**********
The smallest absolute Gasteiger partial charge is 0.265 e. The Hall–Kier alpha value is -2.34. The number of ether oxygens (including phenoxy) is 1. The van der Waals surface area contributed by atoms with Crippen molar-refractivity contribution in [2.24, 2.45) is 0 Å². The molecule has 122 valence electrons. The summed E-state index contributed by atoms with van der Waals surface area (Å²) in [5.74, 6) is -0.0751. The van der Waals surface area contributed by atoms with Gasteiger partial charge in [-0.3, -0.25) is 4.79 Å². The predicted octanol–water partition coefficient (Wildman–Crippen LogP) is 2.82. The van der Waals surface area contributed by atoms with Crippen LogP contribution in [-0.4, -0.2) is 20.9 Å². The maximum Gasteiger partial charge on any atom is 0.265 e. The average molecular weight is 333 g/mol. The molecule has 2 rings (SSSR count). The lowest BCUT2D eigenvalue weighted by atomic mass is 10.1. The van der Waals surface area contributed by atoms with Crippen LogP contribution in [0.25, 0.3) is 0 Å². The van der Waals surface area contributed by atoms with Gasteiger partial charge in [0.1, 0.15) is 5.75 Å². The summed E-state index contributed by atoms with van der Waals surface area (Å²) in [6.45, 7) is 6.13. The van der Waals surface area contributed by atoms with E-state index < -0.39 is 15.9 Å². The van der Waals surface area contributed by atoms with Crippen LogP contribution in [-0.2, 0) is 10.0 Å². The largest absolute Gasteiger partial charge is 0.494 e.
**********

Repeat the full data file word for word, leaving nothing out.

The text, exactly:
The smallest absolute Gasteiger partial charge is 0.265 e. The Hall–Kier alpha value is -2.34. The number of ether oxygens (including phenoxy) is 1. The van der Waals surface area contributed by atoms with Crippen molar-refractivity contribution in [2.24, 2.45) is 0 Å². The molecule has 122 valence electrons. The summed E-state index contributed by atoms with van der Waals surface area (Å²) in [5.74, 6) is -0.0751. The van der Waals surface area contributed by atoms with Gasteiger partial charge in [-0.3, -0.25) is 4.79 Å². The predicted octanol–water partition coefficient (Wildman–Crippen LogP) is 2.82. The van der Waals surface area contributed by atoms with Crippen LogP contribution in [-0.4, -0.2) is 20.9 Å². The maximum Gasteiger partial charge on any atom is 0.265 e. The average molecular weight is 333 g/mol. The molecule has 2 rings (SSSR count). The lowest BCUT2D eigenvalue weighted by atomic mass is 10.1. The van der Waals surface area contributed by atoms with Crippen LogP contribution in [0.25, 0.3) is 0 Å². The van der Waals surface area contributed by atoms with Gasteiger partial charge in [0.1, 0.15) is 5.75 Å². The summed E-state index contributed by atoms with van der Waals surface area (Å²) in [6.45, 7) is 6.13. The van der Waals surface area contributed by atoms with E-state index < -0.39 is 15.9 Å². The van der Waals surface area contributed by atoms with Crippen LogP contribution in [-0.2, 0) is 10.0 Å². The largest absolute Gasteiger partial charge is 0.494 e.